What is the most important factor to consider when looking for a venue for your meeting?
Is it cost, number and type of guest rooms, location, safety and security, type of venue, your audience and their expectations – or something else?
To answer these questions we need to go back to the basics.
While all of these factors are important and must be given due consideration, the most important factor to consider is the meeting space. The venue’s meeting space in order for the meeting to be successful first and foremost has to fit the needs of the group.
For instance, if you know you’re expecting 150 people and the program calls for general session space set classroom style set two people per six-foot tables, six breakouts of 25 each set in pod style, office space to accommodate 6-8, storage space for room gift assembly and delivery prep, registration space – all set to your specifications — and separate function space for daily meal function and you want/need the meeting space, office and storage space available on a 24-hour hold – this is what the venues you are looking at must-have for starters.
If you do not have your space requirements properly outlined at the request for proposal stage, then go to contract with anything less than and later find you need more or different space, you may be out of luck and unable to produce the desired outcomes. Worse, you may be at a loss financially if the venue no longer fits your needs and you are contractually obligated.
Defining your goals, objectives, and key messages, identifying your intended audience, and having a clear understanding of the meeting and function space required from the get-go are key to bringing forth a successful meeting.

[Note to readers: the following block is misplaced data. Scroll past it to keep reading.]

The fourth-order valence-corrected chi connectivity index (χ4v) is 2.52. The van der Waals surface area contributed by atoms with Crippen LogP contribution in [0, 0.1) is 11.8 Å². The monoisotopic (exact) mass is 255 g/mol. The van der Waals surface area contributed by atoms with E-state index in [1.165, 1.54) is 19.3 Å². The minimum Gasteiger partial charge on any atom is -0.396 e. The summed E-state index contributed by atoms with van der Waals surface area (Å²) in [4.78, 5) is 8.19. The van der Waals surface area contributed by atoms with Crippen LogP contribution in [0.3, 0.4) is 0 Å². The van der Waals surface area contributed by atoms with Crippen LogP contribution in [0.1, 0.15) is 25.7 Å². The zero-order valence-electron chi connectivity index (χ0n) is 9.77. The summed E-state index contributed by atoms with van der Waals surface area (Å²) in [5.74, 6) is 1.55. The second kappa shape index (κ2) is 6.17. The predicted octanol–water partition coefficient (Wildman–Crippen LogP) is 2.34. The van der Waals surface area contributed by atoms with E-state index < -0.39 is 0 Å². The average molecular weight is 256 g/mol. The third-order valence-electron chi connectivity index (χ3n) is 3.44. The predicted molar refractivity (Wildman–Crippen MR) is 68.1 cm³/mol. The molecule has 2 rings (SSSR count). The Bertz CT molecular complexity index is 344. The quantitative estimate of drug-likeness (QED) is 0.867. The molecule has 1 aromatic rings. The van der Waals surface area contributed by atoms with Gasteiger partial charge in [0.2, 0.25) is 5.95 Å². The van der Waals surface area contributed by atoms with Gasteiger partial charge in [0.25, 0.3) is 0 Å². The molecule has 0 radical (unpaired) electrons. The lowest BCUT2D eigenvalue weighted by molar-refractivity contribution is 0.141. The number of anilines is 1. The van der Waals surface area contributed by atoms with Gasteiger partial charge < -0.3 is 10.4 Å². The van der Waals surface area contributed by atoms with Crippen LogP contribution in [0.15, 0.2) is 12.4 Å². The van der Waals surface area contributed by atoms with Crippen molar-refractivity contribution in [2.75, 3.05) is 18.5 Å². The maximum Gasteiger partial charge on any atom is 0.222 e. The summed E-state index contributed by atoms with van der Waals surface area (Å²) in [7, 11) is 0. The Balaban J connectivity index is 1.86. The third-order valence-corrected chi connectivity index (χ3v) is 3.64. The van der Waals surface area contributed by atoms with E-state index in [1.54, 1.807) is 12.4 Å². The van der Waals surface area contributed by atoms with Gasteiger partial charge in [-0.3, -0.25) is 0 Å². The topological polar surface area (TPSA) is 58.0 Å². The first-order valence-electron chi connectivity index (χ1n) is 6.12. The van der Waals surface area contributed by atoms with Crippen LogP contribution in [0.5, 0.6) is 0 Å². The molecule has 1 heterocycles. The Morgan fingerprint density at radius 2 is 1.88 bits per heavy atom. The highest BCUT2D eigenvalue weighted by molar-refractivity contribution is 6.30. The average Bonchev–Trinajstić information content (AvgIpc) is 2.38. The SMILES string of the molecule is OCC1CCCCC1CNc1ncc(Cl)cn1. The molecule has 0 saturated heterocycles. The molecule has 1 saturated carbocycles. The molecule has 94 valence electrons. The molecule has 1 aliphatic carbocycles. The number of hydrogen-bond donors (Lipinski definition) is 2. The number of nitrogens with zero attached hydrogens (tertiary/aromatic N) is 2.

There’s much to learn about the meeting planning process and believe me when I say, that learning does not come overnight.
After a successful career as a full-time meeting planner, I wrote a book called “The Meeting Planning Process: A Guide to Planning Successful Meetings” based on my successes and failures as a corporate meeting planner in an effort to share with others what I’d learned so they could avoid some of the all too common pitfalls.
Our successes I would conclude come from learning and doing. Growth comes from facing challenges head-on and accepting change. Such was the case with writing and publishing this book. Since its first launch in October 2016, edits have been made to the copy including but not limited to:
- Questions to ask during a site visit relevant to the safety and security of meeting participants and staff when looking at a destination and/or venue; information to share with staff once on-site to create awareness of surroundings; and suggestions for key internal and external experts to include in the development of comprehensive Medical Risk and Crisis Management Plans.
- A more comprehensive look at the collection, formation, and dissemination of the Function Detail element of the PLANNING PROCESS (sometimes referred to as the Daily Meeting Plan).
- Additional helpful tips within the Communications Plan, Audio-Visual/Speaker Support, and Meeting Room Set sections of the book.